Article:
Who has not heard of their own culture’s sagas and epics? In India we are brought up on stories from a body of literature called the Itihasa, a corpus that includes the well-known Mahabharata and the Ramayana and several Puranas which were all probably composed by bards. These may have originated as the bards’ paeans to their respective kings and embellished further by generations of state-funded poets have now taken a form that is difficult to interpret in a historic sense. The language of the itihasa is believed to be the vernacular of several regions and times (Prakrit(s)) until they were standardized in Classical Sanskrit at different points after 500 BC. The Vedas on the other hand were regarded as sacrosanct and were composed by different schools in what is now referred to as Vedic Sanskrit, considered much more fluid and adaptable than the strict Classical Sanskrit of the grammarian Panini. Vedic Sanskrit itself had a significant period of evolution from the early hymns of the Rig Veda to the Upanishads.

Using a crude analogy, while the Itihasa can be considered today’s equivalent of dinner-table stories usually narrated to entertain a king or an audience; the Vedic corpus of literature was considered the (meta)-physics of the age starting with praises to various Gods and trying to describe physical reality and the nature of the soul. The needs for preservation were therefore different. The Itihasa could be violated in form and substance which is the reason they are nearly useless in historical studies. There are hundreds of versions of every story each localized to the unique needs of the region where the version originated. The Vedas needed to be preserved as is but due to the nature of its content it is also not a powerful tool to understand the people and culture of the age very well. Writing is the best option to preserve a text but it took hold much later in India as the materials (palm leaves?) were not durable and oral tradition dominated almost until printing presses were introduced. Prior to the advent of the Brahmi script in India, both traditions had to be recorded orally.  What one does not realize or takes for granted is the impact of memory on this process.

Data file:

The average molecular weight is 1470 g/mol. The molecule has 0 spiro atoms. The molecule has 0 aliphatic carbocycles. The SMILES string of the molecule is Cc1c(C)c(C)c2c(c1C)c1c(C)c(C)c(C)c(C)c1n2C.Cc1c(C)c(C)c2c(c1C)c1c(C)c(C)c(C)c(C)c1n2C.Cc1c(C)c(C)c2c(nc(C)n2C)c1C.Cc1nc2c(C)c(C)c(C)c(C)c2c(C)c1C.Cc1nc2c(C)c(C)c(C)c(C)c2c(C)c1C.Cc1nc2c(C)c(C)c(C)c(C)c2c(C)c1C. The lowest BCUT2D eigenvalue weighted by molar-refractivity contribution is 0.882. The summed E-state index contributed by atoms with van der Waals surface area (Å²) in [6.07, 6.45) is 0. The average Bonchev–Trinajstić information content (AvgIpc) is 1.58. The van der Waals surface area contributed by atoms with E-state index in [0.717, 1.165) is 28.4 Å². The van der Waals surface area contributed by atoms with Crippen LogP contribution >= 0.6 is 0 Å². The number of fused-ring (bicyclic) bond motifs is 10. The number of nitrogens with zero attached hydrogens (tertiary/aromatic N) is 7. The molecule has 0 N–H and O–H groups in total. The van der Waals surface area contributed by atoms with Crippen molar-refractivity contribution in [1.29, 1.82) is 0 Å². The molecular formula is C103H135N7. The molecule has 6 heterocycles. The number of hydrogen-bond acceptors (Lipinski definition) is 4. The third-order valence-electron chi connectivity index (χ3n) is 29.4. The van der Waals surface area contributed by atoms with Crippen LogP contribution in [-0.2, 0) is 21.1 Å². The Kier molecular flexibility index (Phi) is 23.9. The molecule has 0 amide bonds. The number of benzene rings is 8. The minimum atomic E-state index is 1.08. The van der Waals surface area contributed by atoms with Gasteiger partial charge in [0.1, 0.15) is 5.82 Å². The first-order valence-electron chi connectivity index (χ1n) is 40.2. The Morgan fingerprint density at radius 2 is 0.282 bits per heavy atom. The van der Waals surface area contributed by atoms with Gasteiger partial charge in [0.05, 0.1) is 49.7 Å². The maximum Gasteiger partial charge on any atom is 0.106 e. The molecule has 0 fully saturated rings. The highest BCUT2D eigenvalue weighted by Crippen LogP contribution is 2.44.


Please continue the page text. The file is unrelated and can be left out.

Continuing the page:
Imagine I recite a verse several pages in length and it is your responsibility to ensure you can repeat it without error 5 years later! Now imagine that I will not ask you but ask my grandchild to ask your grandchild to recite the same 50 years later! This led to specialized systems simply to preserve a text. The widely criticized rote system of learning in India today can possibly be traced back to the mnemonic devices needed to preserve the ancient texts. A scholar would memorize the text in several different ways and recite them along with his colleagues several times a month. Backward if needed! Maintaining the integrity of several thousand verses across a millennium until it could be written down takes a lot of doing. Today when we listen to Vedic chants we focus on the rhythm and its capacity to reach the divine. We forget why the chanting came into existence. Chanting was one of the many mnemonic devices needed to preserve literature in the absence of writing when the integrity of the text was the ultimate objective. To ensure the devotion of scholars to learn and preserve the texts there are several verses that only focus on the benefits of the chanting and the divine nature of the rhythm and sound. This stupendous achievement of preserving a text was recognized by UNESCO as valued heritage. This is because there are very few known ancient traditions from cultures dating from times prior to when they assimilated writing into their literature. Copious amounts of ancient literature are therefore lost to us simply because memory wasn’t enough and writing wasn’t available!

The sad part is that while the objective of preserving the Vedas in India was achieved, the numbers of those who can could understand and explain the meaning of the verses has dwindled. In fact, even starting in the late 1st millenium BC, Buddhism and Jainism flourished because vedic chants mingled with ritual were incomprehensible to those who were supposed to benefit from it and even for many who conducted it! These newer traditions in turn also couldn’t hold their own partly because writing was still not prevalent. Today much of what is known about Buddhism and its literature comes from sources in Sri Lanka, Thailand, China and Japan where the oral traditions persisted till writing took hold. We learn of the Buddhist Councils held in irregular intervals after Buddha’s passing whose sole purpose was to discuss what was canonical and what was not in the absence of writing. Experts with strong memories were worth their weight in gold! However, a thousand schisms duly ensued and after a not so brief flowering, Buddhism was forgotten from memory for a thousand years in India!

Students of the future who study the modern era will have other problems though. The problems have moved on from preservation to interpretation. There are now several written versions of any event driven by the biases and the memories of the individual writer! Memory even when retrieved and written down within a few hours is a fickle thing.